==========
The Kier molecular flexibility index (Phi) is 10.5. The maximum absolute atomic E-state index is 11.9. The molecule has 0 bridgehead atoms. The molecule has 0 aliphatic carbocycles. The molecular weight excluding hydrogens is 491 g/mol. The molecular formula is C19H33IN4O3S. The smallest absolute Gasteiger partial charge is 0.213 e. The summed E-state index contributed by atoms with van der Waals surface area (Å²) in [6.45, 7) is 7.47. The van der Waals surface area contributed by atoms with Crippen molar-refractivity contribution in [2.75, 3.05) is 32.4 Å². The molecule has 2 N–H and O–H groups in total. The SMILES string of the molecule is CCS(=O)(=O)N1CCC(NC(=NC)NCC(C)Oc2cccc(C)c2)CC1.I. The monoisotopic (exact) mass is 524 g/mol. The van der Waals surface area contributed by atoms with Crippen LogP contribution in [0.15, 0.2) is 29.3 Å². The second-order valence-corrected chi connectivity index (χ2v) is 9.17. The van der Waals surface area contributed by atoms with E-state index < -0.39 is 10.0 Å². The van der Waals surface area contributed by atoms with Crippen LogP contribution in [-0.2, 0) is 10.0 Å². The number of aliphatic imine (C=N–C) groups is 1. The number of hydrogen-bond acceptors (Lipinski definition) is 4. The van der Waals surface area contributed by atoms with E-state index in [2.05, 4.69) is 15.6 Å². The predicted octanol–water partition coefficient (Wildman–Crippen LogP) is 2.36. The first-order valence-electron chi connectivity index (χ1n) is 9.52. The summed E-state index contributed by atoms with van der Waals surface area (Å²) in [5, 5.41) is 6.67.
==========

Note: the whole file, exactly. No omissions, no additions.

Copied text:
The Kier molecular flexibility index (Phi) is 10.5. The maximum absolute atomic E-state index is 11.9. The molecule has 0 bridgehead atoms. The molecule has 0 aliphatic carbocycles. The molecular weight excluding hydrogens is 491 g/mol. The molecular formula is C19H33IN4O3S. The smallest absolute Gasteiger partial charge is 0.213 e. The summed E-state index contributed by atoms with van der Waals surface area (Å²) in [6.45, 7) is 7.47. The van der Waals surface area contributed by atoms with Crippen molar-refractivity contribution in [2.75, 3.05) is 32.4 Å². The molecule has 2 N–H and O–H groups in total. The SMILES string of the molecule is CCS(=O)(=O)N1CCC(NC(=NC)NCC(C)Oc2cccc(C)c2)CC1.I. The monoisotopic (exact) mass is 524 g/mol. The van der Waals surface area contributed by atoms with Crippen LogP contribution in [0.15, 0.2) is 29.3 Å². The second-order valence-corrected chi connectivity index (χ2v) is 9.17. The van der Waals surface area contributed by atoms with E-state index < -0.39 is 10.0 Å². The van der Waals surface area contributed by atoms with Crippen LogP contribution in [-0.2, 0) is 10.0 Å². The number of aliphatic imine (C=N–C) groups is 1. The number of hydrogen-bond acceptors (Lipinski definition) is 4. The van der Waals surface area contributed by atoms with E-state index in [2.05, 4.69) is 15.6 Å². The predicted octanol–water partition coefficient (Wildman–Crippen LogP) is 2.36. The first-order valence-electron chi connectivity index (χ1n) is 9.52. The summed E-state index contributed by atoms with van der Waals surface area (Å²) in [5, 5.41) is 6.67.